Julian Brandt – Borussia Dortmund add key attacking piece

Julian Brandt – Borussia Dortmund add key attacking piece

Manuel Veth –

Although the detail of the transfer are yet to be decided, Julian Brandt is now set to join Borussia Dortmund in a transfer worth €25 million. The transfer completes a busy week of activities in which Dortmund, on top of Julian Brandt, also signed Thorgan Hazard and Nico Schulz for a combined transfer fee of less than €80 million.

It is perhaps the most remarkable part of this week’s wheeling and dealing that the Black and Yellows managed to essentially re-invest the €63 million earned from Christian Pulisic plus an additional €17 million in three-star players. Furthermore, given the club’s last few transfer windows there should be enough left in the tank to sign an additional midfielder and a striker.

Meanwhile, in Julian Brandt Borussia Dortmund have signed a key puzzle piece in their quest to unlodge Bayern München from the top of the Bundesliga table.

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“Although Julian Brandt has already been playing in the Bundesliga for some time and has lots of experience at both national and international level, at 23 years of age he’s still a young player with lots of potential for development,” Borussia Dortmund sporting director Michael Zorc said in a statement released on the club’s homepage.

Over in Leverkusen, there was some disappointment that Julian Brandt had decided to leave the club. “Our concept has always been to develop young players and sell them with a profit,” Bayer Leverkusen sporting director Rudi Völler said. “We would have liked to keep him a bit longer, but in Kerem Demirbay we have already signed a suitable replacement.”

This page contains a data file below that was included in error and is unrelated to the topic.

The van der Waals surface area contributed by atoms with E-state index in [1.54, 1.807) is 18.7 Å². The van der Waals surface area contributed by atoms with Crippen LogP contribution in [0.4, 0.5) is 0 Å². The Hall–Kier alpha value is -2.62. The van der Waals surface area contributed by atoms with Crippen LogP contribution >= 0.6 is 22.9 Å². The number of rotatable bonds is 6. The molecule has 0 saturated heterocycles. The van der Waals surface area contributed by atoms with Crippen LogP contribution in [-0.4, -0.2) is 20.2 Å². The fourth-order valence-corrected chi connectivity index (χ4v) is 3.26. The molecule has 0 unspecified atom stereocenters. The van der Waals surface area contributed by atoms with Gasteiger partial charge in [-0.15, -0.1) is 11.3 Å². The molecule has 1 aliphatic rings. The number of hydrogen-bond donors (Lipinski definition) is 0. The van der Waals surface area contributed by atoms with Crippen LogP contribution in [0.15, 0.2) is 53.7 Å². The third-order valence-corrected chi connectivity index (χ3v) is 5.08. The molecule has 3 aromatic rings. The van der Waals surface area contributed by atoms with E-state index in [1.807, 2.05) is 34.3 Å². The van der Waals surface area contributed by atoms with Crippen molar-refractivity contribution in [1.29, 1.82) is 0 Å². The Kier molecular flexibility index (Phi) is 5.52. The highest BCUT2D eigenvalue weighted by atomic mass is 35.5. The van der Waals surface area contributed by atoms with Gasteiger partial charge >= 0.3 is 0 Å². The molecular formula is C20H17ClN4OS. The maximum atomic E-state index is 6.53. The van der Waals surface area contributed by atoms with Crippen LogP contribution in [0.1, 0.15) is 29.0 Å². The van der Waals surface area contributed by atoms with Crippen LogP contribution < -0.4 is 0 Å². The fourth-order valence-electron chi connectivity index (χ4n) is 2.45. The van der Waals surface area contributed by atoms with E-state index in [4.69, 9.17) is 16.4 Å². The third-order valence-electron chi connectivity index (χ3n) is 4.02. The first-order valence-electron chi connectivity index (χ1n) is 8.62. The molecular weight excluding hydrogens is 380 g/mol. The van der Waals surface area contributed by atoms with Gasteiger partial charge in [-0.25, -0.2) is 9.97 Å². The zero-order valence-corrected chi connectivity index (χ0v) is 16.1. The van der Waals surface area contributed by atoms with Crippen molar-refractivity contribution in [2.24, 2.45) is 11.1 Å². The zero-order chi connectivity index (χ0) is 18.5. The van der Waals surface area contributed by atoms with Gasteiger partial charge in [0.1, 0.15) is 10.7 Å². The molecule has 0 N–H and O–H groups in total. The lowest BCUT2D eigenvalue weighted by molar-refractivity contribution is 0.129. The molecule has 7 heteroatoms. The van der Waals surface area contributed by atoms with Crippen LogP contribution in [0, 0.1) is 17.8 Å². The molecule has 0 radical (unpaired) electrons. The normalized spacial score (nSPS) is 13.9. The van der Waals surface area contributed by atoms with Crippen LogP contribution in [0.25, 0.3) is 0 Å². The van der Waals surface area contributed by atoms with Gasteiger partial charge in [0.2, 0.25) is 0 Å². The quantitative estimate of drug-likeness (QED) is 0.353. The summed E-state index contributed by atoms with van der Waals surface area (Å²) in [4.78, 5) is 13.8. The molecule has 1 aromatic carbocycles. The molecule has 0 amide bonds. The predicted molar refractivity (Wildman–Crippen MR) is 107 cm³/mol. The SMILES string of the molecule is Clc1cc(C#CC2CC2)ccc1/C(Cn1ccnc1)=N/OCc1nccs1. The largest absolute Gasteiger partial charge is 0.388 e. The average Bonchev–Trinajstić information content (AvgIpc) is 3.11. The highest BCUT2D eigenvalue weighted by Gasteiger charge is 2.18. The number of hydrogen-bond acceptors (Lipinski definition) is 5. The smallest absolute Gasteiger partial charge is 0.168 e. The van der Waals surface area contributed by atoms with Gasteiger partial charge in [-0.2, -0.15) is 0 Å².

Leverkusen hoped that by reaching the UEFA Champions League, the club could convince Julian Brandt to stay at Bayer. But the midfielder was ready for the next step in his development.

Julian Brandt – A new challenge

“I’m a person for whom gut instinct and having a good feeling is important when it comes to decisions,” said Julian Brandt.

“When it comes to Borussia Dortmund, I have a very good feeling. I want to continue my personal development, that’s one of the main reasons for my transfer,” Brandt added.

One of the main reasons for Brandt to jump ship? His desire to win a title and although Borussia Dortmund fell short in dramatic fashion this season there is now a sense that the Black and Yellows have significantly closed the gap to Bayern München.

Mainz v Leverkusen - Julian Brandt of Leverkusen scores the 1-3 lead against Florian Mueller of Mainz during the Bundesliga match between 1. FSV Mainz 05 and Bayer 04 Leverkusen at the Opel Arena on February 08, 2019 in Mainz, Germany. (Photo by Jörg Schüler/Getty Images)

Julian Brandt of Leverkusen scores the 1-3 lead against Florian Mueller of Mainz during the Bundesliga match between 1. FSV Mainz 05 and Bayer 04 Leverkusen at the Opel Arena on February 08, 2019 in Mainz, Germany. (Photo by Jörg Schüler/Getty Images)

“BVB came extremely close to winning the title last season. So there’s room for improvement. I have high hopes with the lads, I’m very motivated and optimistic – not just when it comes to my development as an individual, but the development of the entire team too,” Brandt said.